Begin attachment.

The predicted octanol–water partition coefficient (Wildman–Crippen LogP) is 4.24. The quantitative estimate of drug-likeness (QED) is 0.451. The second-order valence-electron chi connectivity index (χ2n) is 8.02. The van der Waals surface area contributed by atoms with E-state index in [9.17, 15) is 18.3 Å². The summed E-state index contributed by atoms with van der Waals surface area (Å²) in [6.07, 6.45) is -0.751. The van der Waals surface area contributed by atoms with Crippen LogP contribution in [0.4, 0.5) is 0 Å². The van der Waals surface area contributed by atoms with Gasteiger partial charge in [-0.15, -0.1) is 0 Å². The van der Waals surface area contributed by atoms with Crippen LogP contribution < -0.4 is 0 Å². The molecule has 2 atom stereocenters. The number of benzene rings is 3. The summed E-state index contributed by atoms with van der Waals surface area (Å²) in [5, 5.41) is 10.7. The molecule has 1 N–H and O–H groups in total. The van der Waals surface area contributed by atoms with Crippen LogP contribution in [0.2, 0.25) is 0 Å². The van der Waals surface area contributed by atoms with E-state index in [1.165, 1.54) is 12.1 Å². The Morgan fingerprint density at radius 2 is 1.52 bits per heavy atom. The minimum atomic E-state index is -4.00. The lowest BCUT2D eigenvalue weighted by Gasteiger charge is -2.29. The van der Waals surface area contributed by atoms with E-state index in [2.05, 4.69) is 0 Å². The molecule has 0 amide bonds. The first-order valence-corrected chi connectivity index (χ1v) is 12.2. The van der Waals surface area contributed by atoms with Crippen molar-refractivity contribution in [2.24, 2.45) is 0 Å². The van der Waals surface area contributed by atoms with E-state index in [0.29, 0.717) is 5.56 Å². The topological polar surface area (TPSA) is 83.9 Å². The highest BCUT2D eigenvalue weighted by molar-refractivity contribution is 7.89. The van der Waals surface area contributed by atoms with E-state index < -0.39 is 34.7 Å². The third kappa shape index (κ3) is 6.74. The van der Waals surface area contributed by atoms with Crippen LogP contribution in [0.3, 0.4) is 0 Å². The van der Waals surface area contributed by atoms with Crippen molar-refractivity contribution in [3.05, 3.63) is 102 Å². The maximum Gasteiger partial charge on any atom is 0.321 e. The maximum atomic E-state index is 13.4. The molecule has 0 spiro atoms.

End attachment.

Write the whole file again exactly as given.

The predicted octanol–water partition coefficient (Wildman–Crippen LogP) is 4.24. The quantitative estimate of drug-likeness (QED) is 0.451. The second-order valence-electron chi connectivity index (χ2n) is 8.02. The van der Waals surface area contributed by atoms with E-state index in [9.17, 15) is 18.3 Å². The summed E-state index contributed by atoms with van der Waals surface area (Å²) in [6.07, 6.45) is -0.751. The van der Waals surface area contributed by atoms with Crippen LogP contribution in [0.4, 0.5) is 0 Å². The van der Waals surface area contributed by atoms with Gasteiger partial charge in [-0.15, -0.1) is 0 Å². The van der Waals surface area contributed by atoms with Crippen LogP contribution < -0.4 is 0 Å². The molecule has 2 atom stereocenters. The number of benzene rings is 3. The summed E-state index contributed by atoms with van der Waals surface area (Å²) in [5, 5.41) is 10.7. The molecule has 1 N–H and O–H groups in total. The van der Waals surface area contributed by atoms with Crippen LogP contribution in [0.2, 0.25) is 0 Å². The van der Waals surface area contributed by atoms with E-state index in [1.165, 1.54) is 12.1 Å². The Morgan fingerprint density at radius 2 is 1.52 bits per heavy atom. The minimum atomic E-state index is -4.00. The lowest BCUT2D eigenvalue weighted by Gasteiger charge is -2.29. The van der Waals surface area contributed by atoms with E-state index in [2.05, 4.69) is 0 Å². The molecule has 0 amide bonds. The first-order valence-corrected chi connectivity index (χ1v) is 12.2. The van der Waals surface area contributed by atoms with Crippen molar-refractivity contribution in [2.24, 2.45) is 0 Å². The van der Waals surface area contributed by atoms with E-state index in [0.29, 0.717) is 5.56 Å². The topological polar surface area (TPSA) is 83.9 Å². The highest BCUT2D eigenvalue weighted by molar-refractivity contribution is 7.89. The van der Waals surface area contributed by atoms with E-state index < -0.39 is 34.7 Å². The third kappa shape index (κ3) is 6.74. The van der Waals surface area contributed by atoms with Crippen LogP contribution in [0.3, 0.4) is 0 Å². The van der Waals surface area contributed by atoms with Crippen molar-refractivity contribution in [3.05, 3.63) is 102 Å². The maximum Gasteiger partial charge on any atom is 0.321 e. The maximum atomic E-state index is 13.4. The molecule has 0 spiro atoms.